Baltimore routinely tops lists of the cities with the worst drivers in America. Add icy roads to the mix and things get even worse.
We’re in the middle of another one of those El Nino events, and according to some meterological predictions, this one might just be the strongest on record. So what exactly does that mean for Baltimore weather?
It sure has been damp around here recently, hasn’t it? Between the rain clouds, slow summer drizzles, and dramatic tornado-warning thunderstorms, we’ve seen nearly 10 inches of rain so far this month–that’s almost three times the average of 3.46 inches of rain.
Tuesday night’s demonic thunderstorm led to a full workday’s supply of pretty sky photos on Instagram. But before the mammatus clouds produced an incandescent sunset, the sky rained giant hail.
Punxsutawney has Phil, the groundhog who predicts the approach of spring; Baltimore has Phil, the weather forecasting crab. Oh, so you haven’t heard of Bill? That might be because he’s only been around for a few years — but in those couple years, he’s never been wrong.
Remember when we wrote about Baltimore’s looming flood problems? (To refresh your memory — a NOAA report listed Baltimore among the cities at greatest risk for “nuisance floods” in the years to come.) Well, it looks like they were right, at least based on yesterday’s torrential, record-breaking downpour.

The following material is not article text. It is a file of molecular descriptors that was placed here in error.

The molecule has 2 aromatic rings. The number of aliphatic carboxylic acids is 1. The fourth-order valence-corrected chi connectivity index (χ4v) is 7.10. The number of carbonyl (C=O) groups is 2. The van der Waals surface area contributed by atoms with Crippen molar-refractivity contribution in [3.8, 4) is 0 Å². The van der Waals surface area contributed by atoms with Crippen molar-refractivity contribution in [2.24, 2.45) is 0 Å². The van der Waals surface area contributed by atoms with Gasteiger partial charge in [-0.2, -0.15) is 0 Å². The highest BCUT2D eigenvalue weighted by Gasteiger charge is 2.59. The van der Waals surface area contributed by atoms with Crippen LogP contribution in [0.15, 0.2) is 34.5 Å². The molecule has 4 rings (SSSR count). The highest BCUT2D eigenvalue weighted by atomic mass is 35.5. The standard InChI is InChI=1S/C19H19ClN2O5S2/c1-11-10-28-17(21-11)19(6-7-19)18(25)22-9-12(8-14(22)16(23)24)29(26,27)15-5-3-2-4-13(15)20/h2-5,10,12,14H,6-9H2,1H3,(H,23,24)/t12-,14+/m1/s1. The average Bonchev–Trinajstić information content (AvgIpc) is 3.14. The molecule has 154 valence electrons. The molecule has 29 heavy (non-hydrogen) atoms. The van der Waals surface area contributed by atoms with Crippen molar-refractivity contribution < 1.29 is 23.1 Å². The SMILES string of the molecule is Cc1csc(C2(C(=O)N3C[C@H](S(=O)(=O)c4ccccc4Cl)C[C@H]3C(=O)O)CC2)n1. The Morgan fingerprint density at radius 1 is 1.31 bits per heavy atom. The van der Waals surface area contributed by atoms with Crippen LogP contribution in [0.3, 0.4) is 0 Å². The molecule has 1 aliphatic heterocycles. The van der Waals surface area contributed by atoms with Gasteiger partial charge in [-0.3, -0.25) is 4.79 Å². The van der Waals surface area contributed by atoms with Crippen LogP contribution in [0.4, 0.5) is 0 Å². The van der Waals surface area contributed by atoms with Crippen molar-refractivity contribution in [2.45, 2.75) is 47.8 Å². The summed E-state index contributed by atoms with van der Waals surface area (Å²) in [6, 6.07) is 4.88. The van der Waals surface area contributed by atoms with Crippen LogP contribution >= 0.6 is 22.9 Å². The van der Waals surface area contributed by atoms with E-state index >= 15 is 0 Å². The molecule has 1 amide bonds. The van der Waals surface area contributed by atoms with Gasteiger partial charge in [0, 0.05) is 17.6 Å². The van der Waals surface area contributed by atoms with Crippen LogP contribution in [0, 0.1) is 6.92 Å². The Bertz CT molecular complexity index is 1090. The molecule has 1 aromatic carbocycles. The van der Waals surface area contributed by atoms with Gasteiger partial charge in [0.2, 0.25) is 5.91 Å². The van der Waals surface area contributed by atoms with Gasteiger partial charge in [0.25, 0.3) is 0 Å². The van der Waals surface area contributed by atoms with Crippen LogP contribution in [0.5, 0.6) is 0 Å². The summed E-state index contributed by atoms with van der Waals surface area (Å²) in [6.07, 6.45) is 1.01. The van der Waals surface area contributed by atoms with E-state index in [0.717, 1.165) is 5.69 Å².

From Cool Progeny – Spring… are you out there? One local family turned Disney’s hot snowman song into a melodic plea for warm weather with a side of funny.
Courtesy of LWON or lastwordonnothing.com – The latest snowstorm was only somewhere around 5 inches, depending where in the yard I stuck my ruler, and as usual the Capital Weather Gang had nailed it. I’d written them asking if I could interview them for this post, but at the time they didn’t answer, so intent they were on predicting the upcoming storm down to the last flake, path, county, minute, percentage, and error bar. This time they’d said 5 to 9 inches – the National Weather Service was going with 8 to 12 but eventually came down – unless the dry, cold air got here faster than the models showed, which it did. The Weather Gang are open about their passion for snow, but they earnestly consider all scenarios and their pronouncements are such that one can have faith in them. I take the Weather Gang as my personal savior.